Pure karanja oil is extracted through cold pressing of the plant. This process preserves the structure of its active molecules, thus providing it with antibacterial, anti-inflammatory, and soothing properties. Learn everything about the manufacturing process of this vegetable oil.
What are the properties of karanja oil?
Naturally protective, karanja oil contains known molecules, notably karanjin and pongamol. These flavonoids contribute to skin protection and delay the appearance of wrinkles and fine lines. They neutralize free radicals, which are responsible for oxidative stress and premature skin aging. This treatment also boasts a content of Omega-9, known for its hydrating and nourishing properties for the skin.
Due to its numerous benefits, karanja oil is a valuable ally for skin exposed to the sun and skin prone to blemishes. It is precisely incorporated into the formulation of our facial sun care products.
The production process of karanja oil
Karanja oil is obtained through the first cold pressing of the seeds from this plant. This traditional pressing system is valued for vegetable oils, as it allows their properties to remain intact. In cosmetics, the content of active ingredients is a key factor for targeted formulation.
The principle of cold pressing is simple: initially, the raw material is ground in a mill with a kneader. Then, a centrifugation mechanism drives the oil droplets outward. They then clump together into larger droplets to give birth to the organic phase.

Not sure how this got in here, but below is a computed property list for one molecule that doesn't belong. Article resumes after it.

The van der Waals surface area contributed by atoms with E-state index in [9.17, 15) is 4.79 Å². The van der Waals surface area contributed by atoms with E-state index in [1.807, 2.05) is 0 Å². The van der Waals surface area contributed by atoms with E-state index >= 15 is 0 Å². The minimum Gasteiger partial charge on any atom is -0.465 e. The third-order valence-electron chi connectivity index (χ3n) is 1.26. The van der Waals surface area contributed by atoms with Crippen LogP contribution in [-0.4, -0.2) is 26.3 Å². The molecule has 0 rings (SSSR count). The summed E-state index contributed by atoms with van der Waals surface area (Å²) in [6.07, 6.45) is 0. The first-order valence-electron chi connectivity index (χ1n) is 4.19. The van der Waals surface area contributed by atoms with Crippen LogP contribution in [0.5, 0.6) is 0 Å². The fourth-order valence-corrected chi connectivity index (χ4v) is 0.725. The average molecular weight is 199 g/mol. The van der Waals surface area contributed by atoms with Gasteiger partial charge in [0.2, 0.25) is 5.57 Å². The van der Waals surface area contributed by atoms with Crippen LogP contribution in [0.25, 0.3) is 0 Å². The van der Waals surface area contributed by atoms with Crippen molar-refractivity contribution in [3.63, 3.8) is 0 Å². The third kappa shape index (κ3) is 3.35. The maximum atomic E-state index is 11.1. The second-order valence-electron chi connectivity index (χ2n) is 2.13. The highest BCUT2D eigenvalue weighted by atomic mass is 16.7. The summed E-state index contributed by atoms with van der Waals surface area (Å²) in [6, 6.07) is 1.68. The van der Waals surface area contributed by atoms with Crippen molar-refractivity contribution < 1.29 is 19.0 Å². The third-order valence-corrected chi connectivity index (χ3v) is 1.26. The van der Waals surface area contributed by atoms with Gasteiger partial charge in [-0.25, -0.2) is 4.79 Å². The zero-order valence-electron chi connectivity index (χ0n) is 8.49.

As for the extraction of karanja oil, the steps proceed as follows:
The seeds are harvested, transported to the factory, and then placed in a hydraulic press. The mechanical pressing stage must be carried out at room temperature (below 35 °C) and without any additional substances. Indeed, a high temperature can lead to the oxidation and degradation of the resulting oil.
The seeds are then pressed with a screw press, pushing them into a barrel-shaped cavity. From this compression, oil gushes out through the openings, while the pressing residues (cake) are kept in the barrel. This first natural juice contains all the essential nutrients, having undergone no processing or refining.
If necessary, it is possible to carry out centrifugation and filtration.
Cold pressing differs from so-called hot pressing, operating on two fronts: quickly pressing the oils to yield more. This technique is primarily used by industrial establishments that prioritize quantity over quality. However, heating the seeds deprives the oil of its intrinsic properties: vitamins are denatured, fatty acids become saturated, and nutrients break down. Even though these oils are homogeneous and stable, they lack virtues and typicity, which are essential for skin health.
At Typology, we are committed to prioritizing cold-pressed karanja oil, which still retains all its active ingredients and infuses them into our sun care products. For instance, we offer our SPF 30 sunscreen cream specifically designed for dry skin.